Normal Snoring Vs. Sleep Apnea: How To Tell The Difference

Normal Snoring Vs Sleep Apnea How To Tell The Difference| HealthSoul

Everyone has snored at least once in their lives. It could be due to having one too many drinks at your locals, or you’re probably fighting a cold. While occasional snoring is harmless, if it becomes persistent, it may begin to cause a myriad of problems. For instance, snoring could lead to sleepless nights for both you and your partner. In extreme conditions, snoring could strain your relationship and lead to divorce. Other than that, not all snoring is normal. Sometimes, it could indicate a serious health problem called sleep apnea.

Snoring and sleep apnea have uncanny similarities. One of the signs of sleep apnea is snoring. However, not everyone who snores has sleep apnea. It’s, therefore, vital that you first understand the difference between the two so you’ll know when it’s necessary to call the help of the best sleep apnea doctor in Houston or your area. Here’s how to tell the difference between snoring and sleep apnea:

What Is Snoring?

Sometimes, tissues and muscles in the throat relax. One such tissue is the uvula, a fleshy extension hanging at the back of the throat. When breathing, air flows through these relaxed muscles, causing a vibration that produces a hoarse obnoxious sound called snoring.

Some of the causes of snoring include

  • Allergies
  • Alcohol
  • Airway obstructions
  • A larger than normal uvula
  • A cold
  • A deviated septum
  • Large tonsils
  • Obesity
  • Older age that comes with more relaxed throat muscles and tissue
  • Sleeping on your back
  • Drinking alcohol, substances, or other relaxants close to bedtime

Another cause of snoring is sleep apnea. So, what’s sleep apnea?

Sleep Apnea

Obstructive Sleep Apnea (OSP) is when a person frequently stops breathing for a few seconds lasting to minutes in their sleep. Due to these pauses in breathing, the snoring starts and stops, accompanied by gasping, snorting, or choking. These choking episodes may cause interruptions while sleeping, a light sleep, or an unrestful sleep, resulting in fatigue and drowsiness during the day.

According to Sleep Apnea Information for Clinicians, about 22 million people in the county suffer from sleep apnea. They further state that 80% of the 22 million are undiagnosed. Unlike snoring, sleep apnea is a serious health problem which if left untreated, can lead to a litany of health complications like depression, headaches, and anxiety due to fatigue. Therefore, if you suspect your snoring has more to it, it may be time to consult the best sleep apnea doctor in Houston.

Difference Between Snoring and Sleep Apnea

Here’s what you should look for if you suspect there’s more to your snoring and you’re already struggling from sleep apnea:

  • Snoring Is Continuous

First, regular snoring is a continuous hoarse sound resulting from air flowing through relaxed throat muscles. Sleep apnea snoring, on the other hand, is not continuous. It’s characterized by regular pauses that may last seconds or minutes.

  • Chocking, Gasping and Snorting Episodes

One of the easiest ways to tell snoring from sleep apneas is by looking out for choking episodes. If you’re experiencing interrupted sleep, where you chock, gasp for air, or snort, it may be a symptom of sleep apnea. The choking and gasping happen when you’re trying to get some air after a period of paused breathing.

  • Interrupted Sleep

When snoring, your sleep may not necessarily be interrupted. However, stopped breathing leads to interrupted sleep, light sleeping, or unrest while sleeping for sleep apnea. The impact of unrestful sleep brings to light the next difference between snoring and sleep apnea.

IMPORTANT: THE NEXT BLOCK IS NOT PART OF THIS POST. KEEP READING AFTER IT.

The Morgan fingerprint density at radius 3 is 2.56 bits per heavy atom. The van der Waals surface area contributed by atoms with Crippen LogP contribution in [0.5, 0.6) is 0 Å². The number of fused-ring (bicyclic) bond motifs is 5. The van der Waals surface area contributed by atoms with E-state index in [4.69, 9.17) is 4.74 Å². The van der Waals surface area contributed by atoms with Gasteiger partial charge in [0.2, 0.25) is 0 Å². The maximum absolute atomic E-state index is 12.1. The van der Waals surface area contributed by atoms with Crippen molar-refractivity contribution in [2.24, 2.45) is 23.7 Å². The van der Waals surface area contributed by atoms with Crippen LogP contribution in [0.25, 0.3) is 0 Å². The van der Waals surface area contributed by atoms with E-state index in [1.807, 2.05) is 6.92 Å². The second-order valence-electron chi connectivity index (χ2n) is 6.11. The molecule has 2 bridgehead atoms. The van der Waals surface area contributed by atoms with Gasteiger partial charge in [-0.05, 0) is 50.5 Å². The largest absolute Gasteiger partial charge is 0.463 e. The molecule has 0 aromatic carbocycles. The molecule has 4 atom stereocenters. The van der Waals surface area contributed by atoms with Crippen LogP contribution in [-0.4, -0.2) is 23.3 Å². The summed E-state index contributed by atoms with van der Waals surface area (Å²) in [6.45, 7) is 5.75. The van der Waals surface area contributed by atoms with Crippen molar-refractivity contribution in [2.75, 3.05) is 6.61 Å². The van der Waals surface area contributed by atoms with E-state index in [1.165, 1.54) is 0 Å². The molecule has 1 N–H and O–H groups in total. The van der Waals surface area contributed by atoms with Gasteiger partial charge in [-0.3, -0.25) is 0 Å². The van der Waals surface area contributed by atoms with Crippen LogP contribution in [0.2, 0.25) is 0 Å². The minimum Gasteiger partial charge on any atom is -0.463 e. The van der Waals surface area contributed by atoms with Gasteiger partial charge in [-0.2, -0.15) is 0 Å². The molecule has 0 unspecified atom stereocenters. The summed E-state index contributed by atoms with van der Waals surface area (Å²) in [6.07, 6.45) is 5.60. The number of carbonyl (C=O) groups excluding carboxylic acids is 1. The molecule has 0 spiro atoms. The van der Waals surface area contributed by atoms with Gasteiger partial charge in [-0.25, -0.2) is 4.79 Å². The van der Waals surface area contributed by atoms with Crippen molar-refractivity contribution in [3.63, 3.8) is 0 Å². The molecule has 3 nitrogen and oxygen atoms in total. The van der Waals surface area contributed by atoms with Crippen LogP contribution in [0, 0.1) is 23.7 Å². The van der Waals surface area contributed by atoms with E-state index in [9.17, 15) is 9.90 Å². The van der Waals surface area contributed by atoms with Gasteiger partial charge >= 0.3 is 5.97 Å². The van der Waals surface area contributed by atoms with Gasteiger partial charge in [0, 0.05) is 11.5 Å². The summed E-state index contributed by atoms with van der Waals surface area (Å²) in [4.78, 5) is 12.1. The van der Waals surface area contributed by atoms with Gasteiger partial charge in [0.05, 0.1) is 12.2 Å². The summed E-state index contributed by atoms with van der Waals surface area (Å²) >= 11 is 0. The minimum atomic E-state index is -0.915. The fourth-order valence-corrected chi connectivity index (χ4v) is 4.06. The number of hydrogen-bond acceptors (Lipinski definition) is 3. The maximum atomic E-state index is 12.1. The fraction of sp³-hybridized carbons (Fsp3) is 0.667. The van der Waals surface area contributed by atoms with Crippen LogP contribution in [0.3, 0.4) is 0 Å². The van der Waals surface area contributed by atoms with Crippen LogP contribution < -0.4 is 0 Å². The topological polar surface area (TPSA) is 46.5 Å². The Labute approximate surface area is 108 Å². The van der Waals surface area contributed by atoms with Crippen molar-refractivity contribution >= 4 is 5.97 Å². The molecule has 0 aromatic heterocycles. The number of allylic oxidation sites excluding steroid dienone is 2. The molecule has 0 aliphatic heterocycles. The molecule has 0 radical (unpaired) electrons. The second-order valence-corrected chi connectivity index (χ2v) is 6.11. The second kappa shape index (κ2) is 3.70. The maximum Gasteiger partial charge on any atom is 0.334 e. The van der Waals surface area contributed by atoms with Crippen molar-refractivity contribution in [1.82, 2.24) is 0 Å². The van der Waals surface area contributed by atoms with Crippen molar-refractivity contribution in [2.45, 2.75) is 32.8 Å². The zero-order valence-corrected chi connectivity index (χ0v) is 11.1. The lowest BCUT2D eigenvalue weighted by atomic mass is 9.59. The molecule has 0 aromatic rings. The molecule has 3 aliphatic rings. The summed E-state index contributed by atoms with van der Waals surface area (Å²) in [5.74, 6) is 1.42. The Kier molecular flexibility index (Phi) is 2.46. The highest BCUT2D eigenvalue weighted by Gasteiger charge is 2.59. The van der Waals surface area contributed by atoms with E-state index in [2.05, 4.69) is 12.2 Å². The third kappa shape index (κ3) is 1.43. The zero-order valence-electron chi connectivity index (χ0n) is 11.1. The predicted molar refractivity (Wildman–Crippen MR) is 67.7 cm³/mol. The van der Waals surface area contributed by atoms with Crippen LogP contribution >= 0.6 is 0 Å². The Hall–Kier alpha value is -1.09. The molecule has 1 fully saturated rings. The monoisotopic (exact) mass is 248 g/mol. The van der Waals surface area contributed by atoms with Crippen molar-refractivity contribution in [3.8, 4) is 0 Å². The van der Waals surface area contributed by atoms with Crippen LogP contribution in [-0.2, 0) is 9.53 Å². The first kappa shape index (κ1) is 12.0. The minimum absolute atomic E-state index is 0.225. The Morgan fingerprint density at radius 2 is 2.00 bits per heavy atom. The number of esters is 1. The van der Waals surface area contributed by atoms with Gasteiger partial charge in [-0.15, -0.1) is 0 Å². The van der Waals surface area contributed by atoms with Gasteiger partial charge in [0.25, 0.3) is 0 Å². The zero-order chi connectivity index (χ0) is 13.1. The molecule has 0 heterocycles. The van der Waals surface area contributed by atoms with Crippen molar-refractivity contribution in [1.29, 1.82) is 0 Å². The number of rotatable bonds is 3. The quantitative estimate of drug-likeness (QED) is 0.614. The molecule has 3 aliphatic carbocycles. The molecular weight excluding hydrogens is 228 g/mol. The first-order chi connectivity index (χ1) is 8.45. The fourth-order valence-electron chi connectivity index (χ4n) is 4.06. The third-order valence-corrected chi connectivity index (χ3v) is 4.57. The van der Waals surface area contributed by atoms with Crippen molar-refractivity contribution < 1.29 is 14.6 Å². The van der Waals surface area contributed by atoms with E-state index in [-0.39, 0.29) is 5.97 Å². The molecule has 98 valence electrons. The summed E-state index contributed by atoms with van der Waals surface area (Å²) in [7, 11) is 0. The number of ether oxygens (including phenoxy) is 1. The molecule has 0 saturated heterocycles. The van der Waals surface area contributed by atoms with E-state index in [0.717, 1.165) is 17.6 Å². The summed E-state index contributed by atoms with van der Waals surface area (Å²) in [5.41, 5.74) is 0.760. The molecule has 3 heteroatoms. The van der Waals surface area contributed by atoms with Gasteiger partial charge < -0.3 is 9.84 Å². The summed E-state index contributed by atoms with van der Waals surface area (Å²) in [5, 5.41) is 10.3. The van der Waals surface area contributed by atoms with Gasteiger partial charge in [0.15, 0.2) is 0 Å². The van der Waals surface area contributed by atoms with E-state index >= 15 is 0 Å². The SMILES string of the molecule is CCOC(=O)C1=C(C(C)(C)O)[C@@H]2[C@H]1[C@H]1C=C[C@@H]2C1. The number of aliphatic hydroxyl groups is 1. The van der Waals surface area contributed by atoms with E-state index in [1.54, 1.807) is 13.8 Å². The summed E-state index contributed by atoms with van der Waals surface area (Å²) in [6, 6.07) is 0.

• Fatigue and Exhaustion

While snoring may keep your partner up at night, it rarely causes you to lose sleep. As such, snoring doesn’t affect the quality of your day when you wake up. That isn’t the case for sleep apnea. It’s common for someone suffering from sleep apneas to experience sleepiness during the day since their sleep is unrestful at night. These people tend to have fatigue, exhaustion, and mood swings resulting from poor sleep quality.

If not treated in time, the mood swings due to sleep apnea may result in advanced effects like depressive episodes and unproductiveness at work.

  • Related Complications

As aforementioned, unlike snoring, sleep apnea is a serious health condition. Therefore, while snoring ends in your bedroom, perhaps with one or two conflicts from your sleep-deprived partner, sleep apnea may lead to several health complications, including:

  1. Poor sleep quality– The impact of interrupted sleep extends more than just daytime fatigue and drowsiness. Over time, lack of proper sleep leads to fastened aging, memory loss, weight gain, and extreme behavior changes such as aggression and anger.
  2. Decreased and increased oxygen levels– This is one of the most severe impacts of sleep apnea. Due to the breathing pauses, the body experiences a cycle of high oxygen levels while breathing and low oxygen levels when the breathing is paused. The fluctuation in oxygen levels may cause the thickening of blood vessels due to a build-up of plaque. This condition is known as atherosclerosis.
    When your blood vessels thicken, you’re exposed to complications like heart attacks, type 2 diabetes, stroke, and damage to the pancreas.

If You Suspect You Have Sleep Apnea

Although snoring and sleep apnea result in a loud, irritating hoarse voice coming from your throat, it’s very clear that the two are different. While one is normal, the other could indicate the need to see a sleeping consultant. Sleep apnea is a life-threatening condition. Therefore, if you suspect you could be suffering from it after reading this article, it’s recommended you seek medical advice as soon as possible. All the best!